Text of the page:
Photo courtesy of Flickr: Ed Schipul
Cisco Systems is a household name that has become synonymous with networking. It is hard, in fact, to even have a conversation about network technology such as routers and servers - especially in a corporate environment - without mentioning the tech giant's name. Of course, like all businesses, Cisco did not start out as a huge corporation but instead got its start the way many Silicon Valley tech ventures did - as the brainchild of a couple of friendly computer nerds.
A Brief History of Cisco Systems
In this post, I want to take you back through the rich history of Cisco Systems and cover the role they played in shaping the world of networking and network computers.
Founded roughly 30 years ago - way back in December of 1984, for all of you young whipper-snappers out there - Cisco (named after the city of San Francisco) was the brainchild of two married staff members who worked for the computer lab at the prestigious Stanford University. The first was Leonard Bosack, who worked for the computer science department, and the second was his wife, Sandy Lerner, who was responsible for handling the computers for the Graduate School of Business.
The dynamic duo set out to connect the networks from their separate departments (and two different locations) together by running sneaker-net-style networking cable between the two locations, interlinking the cabling with bridges and routers. Rather quickly, the two came to the conclusion that they needed a method to allow the networks to communicate and set out to create a multi-protocol router capable of handling the local area protocols necessary for the networks to "speak" to one another properly.
Interestingly, Stanford University accused the two Cisco founders of stealing the technology from a student by the name of William Yeager (who would later go on to help create the IMAP mail protocol) who had allegedly created the software for the multiple-protocol router years before. The university also claimed that Lerner and Bosack copied their design from Stanford's own "Blue Box" router and forced the two inventors to resign their positions at the university.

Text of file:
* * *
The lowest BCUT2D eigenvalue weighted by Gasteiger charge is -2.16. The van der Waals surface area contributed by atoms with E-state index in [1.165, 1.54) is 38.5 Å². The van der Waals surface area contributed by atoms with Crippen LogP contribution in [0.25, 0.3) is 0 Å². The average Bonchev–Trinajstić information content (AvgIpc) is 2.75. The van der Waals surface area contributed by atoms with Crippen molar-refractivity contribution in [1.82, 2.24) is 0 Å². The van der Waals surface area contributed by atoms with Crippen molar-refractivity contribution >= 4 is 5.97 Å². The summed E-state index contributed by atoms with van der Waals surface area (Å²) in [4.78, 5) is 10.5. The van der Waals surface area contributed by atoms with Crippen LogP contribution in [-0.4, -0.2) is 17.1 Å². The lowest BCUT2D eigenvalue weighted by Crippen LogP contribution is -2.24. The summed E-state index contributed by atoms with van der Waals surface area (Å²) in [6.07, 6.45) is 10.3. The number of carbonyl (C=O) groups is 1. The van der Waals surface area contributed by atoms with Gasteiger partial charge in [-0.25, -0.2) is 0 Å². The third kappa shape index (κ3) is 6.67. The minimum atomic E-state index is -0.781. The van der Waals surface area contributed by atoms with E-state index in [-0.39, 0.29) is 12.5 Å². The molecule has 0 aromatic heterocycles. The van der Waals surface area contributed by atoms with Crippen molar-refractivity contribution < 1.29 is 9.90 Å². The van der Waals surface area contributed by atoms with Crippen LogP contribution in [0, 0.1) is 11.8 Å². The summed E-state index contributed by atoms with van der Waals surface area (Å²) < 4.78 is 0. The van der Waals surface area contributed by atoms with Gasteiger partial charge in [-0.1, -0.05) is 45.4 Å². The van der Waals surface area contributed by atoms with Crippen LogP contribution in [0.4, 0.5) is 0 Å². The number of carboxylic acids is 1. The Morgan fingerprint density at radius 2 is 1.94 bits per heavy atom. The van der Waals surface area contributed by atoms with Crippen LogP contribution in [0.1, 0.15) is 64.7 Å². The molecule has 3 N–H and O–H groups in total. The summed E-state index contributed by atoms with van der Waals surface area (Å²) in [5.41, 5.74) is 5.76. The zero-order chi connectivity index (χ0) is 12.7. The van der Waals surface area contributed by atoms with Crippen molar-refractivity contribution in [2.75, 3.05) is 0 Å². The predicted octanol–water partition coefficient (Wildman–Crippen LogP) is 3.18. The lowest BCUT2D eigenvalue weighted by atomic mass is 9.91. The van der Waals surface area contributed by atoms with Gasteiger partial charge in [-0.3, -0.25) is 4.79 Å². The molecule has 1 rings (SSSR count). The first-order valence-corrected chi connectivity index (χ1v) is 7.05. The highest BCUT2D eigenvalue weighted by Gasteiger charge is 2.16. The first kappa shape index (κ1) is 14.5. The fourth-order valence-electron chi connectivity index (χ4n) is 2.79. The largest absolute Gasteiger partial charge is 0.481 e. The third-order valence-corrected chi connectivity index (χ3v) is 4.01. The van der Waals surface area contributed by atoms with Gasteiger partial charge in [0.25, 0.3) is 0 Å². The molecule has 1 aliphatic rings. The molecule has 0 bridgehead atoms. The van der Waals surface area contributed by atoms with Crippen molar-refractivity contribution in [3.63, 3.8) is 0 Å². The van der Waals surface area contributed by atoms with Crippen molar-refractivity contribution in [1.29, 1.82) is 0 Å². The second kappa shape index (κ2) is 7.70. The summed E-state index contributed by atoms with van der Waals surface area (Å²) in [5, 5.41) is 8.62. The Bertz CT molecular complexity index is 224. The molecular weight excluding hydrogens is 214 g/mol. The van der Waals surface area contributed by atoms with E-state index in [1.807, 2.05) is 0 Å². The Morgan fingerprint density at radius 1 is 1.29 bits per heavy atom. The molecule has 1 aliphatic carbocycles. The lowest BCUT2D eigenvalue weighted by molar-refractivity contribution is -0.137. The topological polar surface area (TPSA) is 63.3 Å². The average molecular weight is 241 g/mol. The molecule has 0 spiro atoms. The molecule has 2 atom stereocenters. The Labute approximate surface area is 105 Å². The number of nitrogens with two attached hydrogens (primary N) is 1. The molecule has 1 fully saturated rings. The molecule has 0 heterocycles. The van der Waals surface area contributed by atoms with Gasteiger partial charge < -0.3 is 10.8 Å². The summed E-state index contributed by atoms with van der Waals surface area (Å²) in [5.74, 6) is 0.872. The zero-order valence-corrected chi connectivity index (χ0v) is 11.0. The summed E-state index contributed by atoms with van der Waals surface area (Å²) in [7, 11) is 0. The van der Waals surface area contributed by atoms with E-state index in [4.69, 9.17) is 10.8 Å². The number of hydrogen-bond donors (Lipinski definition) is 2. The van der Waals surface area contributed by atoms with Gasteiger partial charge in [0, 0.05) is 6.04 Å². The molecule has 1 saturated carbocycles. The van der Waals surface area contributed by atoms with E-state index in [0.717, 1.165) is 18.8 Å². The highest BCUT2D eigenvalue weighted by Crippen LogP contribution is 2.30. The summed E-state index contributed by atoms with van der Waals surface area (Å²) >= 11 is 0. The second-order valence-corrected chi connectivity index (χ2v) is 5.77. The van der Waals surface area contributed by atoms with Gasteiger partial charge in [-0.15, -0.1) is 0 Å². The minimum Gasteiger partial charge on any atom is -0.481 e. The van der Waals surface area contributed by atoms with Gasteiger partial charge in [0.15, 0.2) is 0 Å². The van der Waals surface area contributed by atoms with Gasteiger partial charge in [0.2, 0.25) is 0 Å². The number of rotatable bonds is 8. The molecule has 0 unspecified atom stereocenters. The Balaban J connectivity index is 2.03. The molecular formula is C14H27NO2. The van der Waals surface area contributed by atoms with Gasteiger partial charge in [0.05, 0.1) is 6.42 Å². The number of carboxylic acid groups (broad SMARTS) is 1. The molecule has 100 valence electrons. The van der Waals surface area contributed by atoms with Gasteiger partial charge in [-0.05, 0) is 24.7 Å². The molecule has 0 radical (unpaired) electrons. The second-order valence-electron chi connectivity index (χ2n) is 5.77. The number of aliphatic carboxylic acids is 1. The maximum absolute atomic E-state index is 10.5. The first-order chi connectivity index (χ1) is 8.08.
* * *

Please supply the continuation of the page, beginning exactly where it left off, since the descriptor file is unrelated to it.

Not to be deterred, Cisco's founders worked out an agreement with the university and Yeager, whereby they licensed the technology to the two upstarts.
With the licensing in hand, Lerner and Bosack marched boldly forward and hired their first employee in 1986. A year later, in 1987, they secured venture capital from Sequoia Capital, and by the end of 1989, they boasted 111 employees, three products, and revenues of more than $27 million.
In February of 1990, the company went public on the NASDAQ stock exchange, and shortly thereafter - for reasons that are somewhat unclear - Lerner was let go from the company. Not pleased with this decision by the new board members, Bosack decided to support his wife and resigned his position in protest.
The loss of the founding members didn't seem to slow down the growth of the tech juggernaut, as it continued to invent new technologies and gobble up other tech firms to increase its offerings.
Today, the company offers a huge array of networking products and solutions, including network storage systems, routers and switches, servers for small and enterprise-level businesses, and VOIP products, and it has even ventured out into video recording with the acquisition of Pure Digital Technologies, inventors of the Flip Video camera.
Interestingly enough, the company has also ventured into researching technologies to extend the reach of the Internet - much like Google and Facebook - with two projects dubbed CLEO and IRIS, both of which hope to extend the range of networking servers and access to outer space.
Currently, the company continues to see a great deal of success, bringing in a whopping $48 billion in revenue during 2013 and employing more than 75,000 employees worldwide. Despite its success, the company is not without controversy, however. Most recently (and perhaps notably), the company is under fire for spying allegations, including installing software to monitor network users and working with the NSA (National Security Agency) to allow them access to data across their networks.